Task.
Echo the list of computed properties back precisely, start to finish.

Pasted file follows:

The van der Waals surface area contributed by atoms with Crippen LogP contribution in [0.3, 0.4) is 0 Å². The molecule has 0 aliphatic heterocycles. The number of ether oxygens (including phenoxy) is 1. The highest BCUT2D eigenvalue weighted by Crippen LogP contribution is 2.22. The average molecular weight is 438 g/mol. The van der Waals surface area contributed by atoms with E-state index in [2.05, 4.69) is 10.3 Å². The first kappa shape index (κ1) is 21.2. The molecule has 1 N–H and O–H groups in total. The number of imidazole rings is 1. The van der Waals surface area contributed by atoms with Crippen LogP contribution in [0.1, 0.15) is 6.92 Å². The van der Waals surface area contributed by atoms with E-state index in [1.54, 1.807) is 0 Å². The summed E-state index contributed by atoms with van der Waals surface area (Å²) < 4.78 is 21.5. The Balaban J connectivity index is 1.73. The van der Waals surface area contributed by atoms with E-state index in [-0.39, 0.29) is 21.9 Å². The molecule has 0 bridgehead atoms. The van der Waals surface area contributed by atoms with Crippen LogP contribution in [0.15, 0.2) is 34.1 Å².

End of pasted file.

The van der Waals surface area contributed by atoms with Crippen LogP contribution in [0.3, 0.4) is 0 Å². The molecule has 0 aliphatic heterocycles. The number of ether oxygens (including phenoxy) is 1. The highest BCUT2D eigenvalue weighted by Crippen LogP contribution is 2.22. The average molecular weight is 438 g/mol. The van der Waals surface area contributed by atoms with E-state index in [2.05, 4.69) is 10.3 Å². The first kappa shape index (κ1) is 21.2. The molecule has 1 N–H and O–H groups in total. The number of imidazole rings is 1. The van der Waals surface area contributed by atoms with Crippen LogP contribution in [0.1, 0.15) is 6.92 Å². The van der Waals surface area contributed by atoms with E-state index in [1.54, 1.807) is 0 Å². The summed E-state index contributed by atoms with van der Waals surface area (Å²) < 4.78 is 21.5. The Balaban J connectivity index is 1.73. The van der Waals surface area contributed by atoms with E-state index in [-0.39, 0.29) is 21.9 Å². The molecule has 0 bridgehead atoms. The van der Waals surface area contributed by atoms with Crippen LogP contribution in [0.15, 0.2) is 34.1 Å².